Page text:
Multi-purpose photonic chip paves the way to programmable quantum processors

Dec 11, 2011
Artist’s impression of the quantum photonic chip, showing the waveguide circuit (in white), and the voltage-controlled phase shifters (metal contacts on the surface). Photon pairs become entangled as they pass through the circuit.

The fundamental resource that drives a quantum computer is entanglement—the connection between two distant particles which Einstein famously called 'spooky action at a distance'. The Bristol researchers have, for the first time, shown that this remarkable phenomenon can be generated, manipulated and measured entirely on a tiny silica chip. They have also used the same chip to measure mixture—an often unwanted effect from the environment, but a phenomenon which can now be controlled and used to characterize quantum circuits, as well as being of fundamental interest to physicists.

"In order to build a quantum computer, we not only need to be able to control complex phenomena such as and mixture, but we need to be able to do this on a chip, so that we can scalably and practically duplicate many such miniature circuits—in much the same way as the modern computers we have today," says Professor Jeremy O'Brien, Director of the Centre for Quantum Photonics. "Our device enables this and we believe it is a major step forward towards optical quantum computing."

The chip, which performs several experiments that would each ordinarily be carried out on an optical bench the size of a large dining table, is 70 mm by 3 mm. It consists of a network of tiny channels which guide, manipulate and interact single photons—particles of light. Using eight reconfigurable electrodes embedded in the circuit, photon pairs can be manipulated and entangled, producing any possible entangled state of two photons or any mixed state of one photon.

The reconfigurable quantum photonic chip and two alignment stages. Photon pairs are coupled into the chip through optical fibres, which require precise alignment.

"It isn't ideal if your quantum computer can only perform a single specific task", explains Peter Shadbolt, lead author of the study, which is published in the journal Nature Photonics. "We would prefer to have a reconfigurable device which can perform a broad variety of tasks, much like our desktop PCs today—this reconfigurable ability is what we have now demonstrated. This device is approximately ten times more complex than previous experiments using this technology. It's exciting because we can perform many different experiments in a very straightforward way, using a single reconfigurable chip."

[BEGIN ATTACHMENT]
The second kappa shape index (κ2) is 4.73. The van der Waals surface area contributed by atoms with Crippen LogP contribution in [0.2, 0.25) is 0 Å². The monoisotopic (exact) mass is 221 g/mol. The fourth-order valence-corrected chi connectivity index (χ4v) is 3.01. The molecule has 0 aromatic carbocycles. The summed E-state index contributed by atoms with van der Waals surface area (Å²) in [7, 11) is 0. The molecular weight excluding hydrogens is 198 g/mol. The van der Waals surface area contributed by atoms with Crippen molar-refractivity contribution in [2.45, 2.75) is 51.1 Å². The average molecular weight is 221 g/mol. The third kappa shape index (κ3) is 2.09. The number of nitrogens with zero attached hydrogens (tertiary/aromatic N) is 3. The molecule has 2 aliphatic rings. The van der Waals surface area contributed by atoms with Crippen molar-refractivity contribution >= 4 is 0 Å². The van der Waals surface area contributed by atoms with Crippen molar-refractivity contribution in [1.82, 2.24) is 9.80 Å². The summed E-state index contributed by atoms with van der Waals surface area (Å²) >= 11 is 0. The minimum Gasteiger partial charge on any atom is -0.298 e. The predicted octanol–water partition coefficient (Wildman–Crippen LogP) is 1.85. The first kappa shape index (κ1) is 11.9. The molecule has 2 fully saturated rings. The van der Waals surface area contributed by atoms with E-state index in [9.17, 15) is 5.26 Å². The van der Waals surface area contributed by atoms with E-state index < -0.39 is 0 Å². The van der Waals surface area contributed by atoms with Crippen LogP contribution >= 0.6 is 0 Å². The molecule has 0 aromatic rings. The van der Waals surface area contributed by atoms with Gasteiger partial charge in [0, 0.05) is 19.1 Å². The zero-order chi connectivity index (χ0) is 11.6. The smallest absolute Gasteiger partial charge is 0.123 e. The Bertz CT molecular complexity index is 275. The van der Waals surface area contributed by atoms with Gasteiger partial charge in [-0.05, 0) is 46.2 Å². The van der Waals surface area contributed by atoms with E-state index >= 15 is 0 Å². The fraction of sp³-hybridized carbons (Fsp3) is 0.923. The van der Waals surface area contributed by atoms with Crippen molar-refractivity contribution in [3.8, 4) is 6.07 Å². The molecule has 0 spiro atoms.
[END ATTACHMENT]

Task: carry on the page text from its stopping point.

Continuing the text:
The researchers, who have been developing quantum photonic chips for the past six years, are now working on scaling up the complexity of this device, and see this technology as the building block for the quantum computers of the future.

Dr Terry Rudolph from Imperial College in London, UK, believes this work is a significant advance. He said: "Being able to generate, manipulate and measure entanglement on a chip is an awesome achievement. Not only is it a key step towards the many quantum technologies— such as optical —which are going to revolutionize our lives, it gives us much more opportunity to explore and play with some of the very weird quantum phenomena we still struggle to wrap our minds around. They have made it so easy to dial up in seconds an experiment that used to take us months, that I'm wondering if even I can run my own experiment now!"

Explore further: Researchers build reversible tractor beam that moves objects 100 times farther than other efforts

More information: 'Generating, manipulating and measuring entanglement and mixture with a reconfigurable photonic circuit' by P. J. Shadbolt, M. R. Verde, A. Peruzzo, A. Politi, A. Laing, M. Lobino, J. C. F. Matthews, M. G. Thompson and J. L. O'Brien in Nature Photonics

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2.3 / 5 (3) Dec 11, 2011
The chip... 70 mm by 3 mm.


Why not create an "add-on" card to add quantum functionality to existing computers?

If that's the size of the circuit, then you could make a card about the size of a Video Card and fit roughly 100 of these devices in the same space (assuming you lined both sides of the card with them.)

Of course, the "precise alignment" thing could be a problem for an ordinary PC add-on card.

Some quantum algorithms really only need a few qubits, so who knows. Maybe that'd be more than enough?
2.1 / 5 (7) Dec 11, 2011
Yes yes another quantum computing breakthrough here and another graphene breakthrough there but WHEN can i buy a laptop with a quantum or graphene processor already!!!
1 / 5 (2) Dec 11, 2011
20 years... The government gets to control these chips for a long time, and we probably wouldn't be able to afford the start up price anyways.
not rated yet Dec 11, 2011
Well they didn't mention the one kicker, was it at room temperature? It LOOKED like it but is it really? If it has to operate at say 1 degree kelvin, you have to add some serious cooling to the system, something you won't be adding anytime soon to the PCI express slot on your PC.